By Ray Fleming

LANGUAGE is a living thing and it changes with the times. Familiar words drop from use and new ones take their place. But the great majority of words keep their meaning and can be used with confidence when one is arguing a case or unravelling a complex new subject. They are like old friends on whom one can rely in almost any situation. “Satisfactory” is just such a word -- or so I thought until I discovered that it has lost its long-established meaning at the hands of the exciting new educational establishment that Britain's education secretary Michael Gove is creating. “Satisfactory: fulfilling expectations or needs” says my trusty Oxford Concise Dictionary. But Sir Michael Wilshaw, Ofsted's newly appointed chief inspector, is having none of that. There are currently some six thousand schools classified as “satisfactory” but under Sir Michael's regime they will be described as “requiring improvement” and, if standards do not improve, will undergo “special measures”, a process often leading to head and senior masters and even governors being sacked.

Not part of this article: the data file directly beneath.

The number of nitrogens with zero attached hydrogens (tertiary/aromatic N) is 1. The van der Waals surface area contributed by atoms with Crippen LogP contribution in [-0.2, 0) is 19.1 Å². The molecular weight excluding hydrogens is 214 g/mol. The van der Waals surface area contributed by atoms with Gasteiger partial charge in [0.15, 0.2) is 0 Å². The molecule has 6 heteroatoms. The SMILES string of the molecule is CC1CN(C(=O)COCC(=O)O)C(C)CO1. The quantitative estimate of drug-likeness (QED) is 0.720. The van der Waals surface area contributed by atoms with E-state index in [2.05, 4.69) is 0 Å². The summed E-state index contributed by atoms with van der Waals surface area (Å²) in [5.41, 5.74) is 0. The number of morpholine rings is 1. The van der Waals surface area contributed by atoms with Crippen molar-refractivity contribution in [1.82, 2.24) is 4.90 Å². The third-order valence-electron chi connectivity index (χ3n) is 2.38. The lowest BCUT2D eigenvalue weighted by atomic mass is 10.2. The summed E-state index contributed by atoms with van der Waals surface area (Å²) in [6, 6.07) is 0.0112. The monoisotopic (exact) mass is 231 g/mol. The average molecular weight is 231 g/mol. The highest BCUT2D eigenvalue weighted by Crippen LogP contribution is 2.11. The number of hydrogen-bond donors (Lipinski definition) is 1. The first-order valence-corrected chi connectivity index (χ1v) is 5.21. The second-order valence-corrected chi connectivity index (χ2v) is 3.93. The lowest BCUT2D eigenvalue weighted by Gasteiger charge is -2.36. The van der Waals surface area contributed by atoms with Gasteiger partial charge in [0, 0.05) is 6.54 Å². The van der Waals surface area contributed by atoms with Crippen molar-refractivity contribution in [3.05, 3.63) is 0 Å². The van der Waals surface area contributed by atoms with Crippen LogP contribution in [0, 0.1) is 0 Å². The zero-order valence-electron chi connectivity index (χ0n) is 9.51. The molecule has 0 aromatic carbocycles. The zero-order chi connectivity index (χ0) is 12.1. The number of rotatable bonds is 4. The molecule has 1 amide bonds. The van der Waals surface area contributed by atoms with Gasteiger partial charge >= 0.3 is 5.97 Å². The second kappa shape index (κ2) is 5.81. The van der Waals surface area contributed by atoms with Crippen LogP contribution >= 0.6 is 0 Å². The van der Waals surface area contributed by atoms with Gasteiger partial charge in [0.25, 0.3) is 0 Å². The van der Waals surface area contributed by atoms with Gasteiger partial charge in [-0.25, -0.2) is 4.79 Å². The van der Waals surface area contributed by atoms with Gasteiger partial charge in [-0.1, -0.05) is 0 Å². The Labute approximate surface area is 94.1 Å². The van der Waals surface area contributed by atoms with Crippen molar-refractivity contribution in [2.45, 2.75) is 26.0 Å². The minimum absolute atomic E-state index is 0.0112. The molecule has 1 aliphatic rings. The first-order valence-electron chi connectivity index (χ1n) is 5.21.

The higher targets of “good quality” or “outstanding” will be there to aim for. Is it not remarkable that a leading educational figure can downgrade the meaning of a good old-fashioned, reliable word in this way?

Has he told the editor of the Oxford Dictionary, I wonder.


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